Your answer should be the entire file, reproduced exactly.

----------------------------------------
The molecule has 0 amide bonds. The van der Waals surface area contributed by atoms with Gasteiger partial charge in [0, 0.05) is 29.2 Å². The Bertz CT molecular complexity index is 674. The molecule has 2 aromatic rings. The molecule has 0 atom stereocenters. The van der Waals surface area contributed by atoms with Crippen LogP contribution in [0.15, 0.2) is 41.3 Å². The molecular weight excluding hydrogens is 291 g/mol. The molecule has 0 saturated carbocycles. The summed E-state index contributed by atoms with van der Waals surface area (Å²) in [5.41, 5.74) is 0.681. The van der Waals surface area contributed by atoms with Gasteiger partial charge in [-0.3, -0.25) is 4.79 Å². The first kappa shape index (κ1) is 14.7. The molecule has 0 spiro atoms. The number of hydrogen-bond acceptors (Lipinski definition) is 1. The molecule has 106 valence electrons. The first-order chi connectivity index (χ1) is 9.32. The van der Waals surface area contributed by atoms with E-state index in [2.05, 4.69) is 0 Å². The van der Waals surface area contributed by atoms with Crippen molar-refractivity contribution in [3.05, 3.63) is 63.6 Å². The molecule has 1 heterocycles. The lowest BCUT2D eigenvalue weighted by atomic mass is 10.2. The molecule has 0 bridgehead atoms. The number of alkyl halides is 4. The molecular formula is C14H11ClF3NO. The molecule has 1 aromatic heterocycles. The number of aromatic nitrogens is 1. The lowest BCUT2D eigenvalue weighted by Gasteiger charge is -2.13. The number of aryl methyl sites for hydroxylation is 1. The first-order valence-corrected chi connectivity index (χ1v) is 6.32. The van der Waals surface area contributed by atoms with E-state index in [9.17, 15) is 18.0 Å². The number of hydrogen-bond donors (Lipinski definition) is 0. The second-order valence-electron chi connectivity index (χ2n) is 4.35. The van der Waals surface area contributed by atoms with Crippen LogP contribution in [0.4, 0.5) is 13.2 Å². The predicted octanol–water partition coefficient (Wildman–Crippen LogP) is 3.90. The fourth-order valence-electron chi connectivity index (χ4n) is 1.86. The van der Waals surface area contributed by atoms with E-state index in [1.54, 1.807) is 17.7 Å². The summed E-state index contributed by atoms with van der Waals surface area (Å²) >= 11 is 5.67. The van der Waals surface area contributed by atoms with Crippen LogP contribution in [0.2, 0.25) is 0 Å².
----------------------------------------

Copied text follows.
The molecule has 0 amide bonds. The van der Waals surface area contributed by atoms with Gasteiger partial charge in [0, 0.05) is 29.2 Å². The Bertz CT molecular complexity index is 674. The molecule has 2 aromatic rings. The molecule has 0 atom stereocenters. The van der Waals surface area contributed by atoms with Crippen LogP contribution in [0.15, 0.2) is 41.3 Å². The molecular weight excluding hydrogens is 291 g/mol. The molecule has 0 saturated carbocycles. The summed E-state index contributed by atoms with van der Waals surface area (Å²) in [5.41, 5.74) is 0.681. The van der Waals surface area contributed by atoms with Gasteiger partial charge in [-0.3, -0.25) is 4.79 Å². The first kappa shape index (κ1) is 14.7. The molecule has 0 spiro atoms. The number of hydrogen-bond acceptors (Lipinski definition) is 1. The molecule has 106 valence electrons. The first-order chi connectivity index (χ1) is 9.32. The van der Waals surface area contributed by atoms with E-state index in [2.05, 4.69) is 0 Å². The van der Waals surface area contributed by atoms with Crippen molar-refractivity contribution in [3.05, 3.63) is 63.6 Å². The molecule has 1 heterocycles. The lowest BCUT2D eigenvalue weighted by atomic mass is 10.2. The molecule has 0 bridgehead atoms. The number of alkyl halides is 4. The molecular formula is C14H11ClF3NO. The molecule has 1 aromatic heterocycles. The number of aromatic nitrogens is 1. The lowest BCUT2D eigenvalue weighted by Gasteiger charge is -2.13. The number of aryl methyl sites for hydroxylation is 1. The first-order valence-corrected chi connectivity index (χ1v) is 6.32. The van der Waals surface area contributed by atoms with E-state index in [9.17, 15) is 18.0 Å². The number of hydrogen-bond donors (Lipinski definition) is 0. The second-order valence-electron chi connectivity index (χ2n) is 4.35. The van der Waals surface area contributed by atoms with Crippen LogP contribution in [0.4, 0.5) is 13.2 Å². The predicted octanol–water partition coefficient (Wildman–Crippen LogP) is 3.90. The fourth-order valence-electron chi connectivity index (χ4n) is 1.86. The van der Waals surface area contributed by atoms with E-state index in [1.54, 1.807) is 17.7 Å². The summed E-state index contributed by atoms with van der Waals surface area (Å²) >= 11 is 5.67. The van der Waals surface area contributed by atoms with Crippen LogP contribution in [0.2, 0.25) is 0 Å².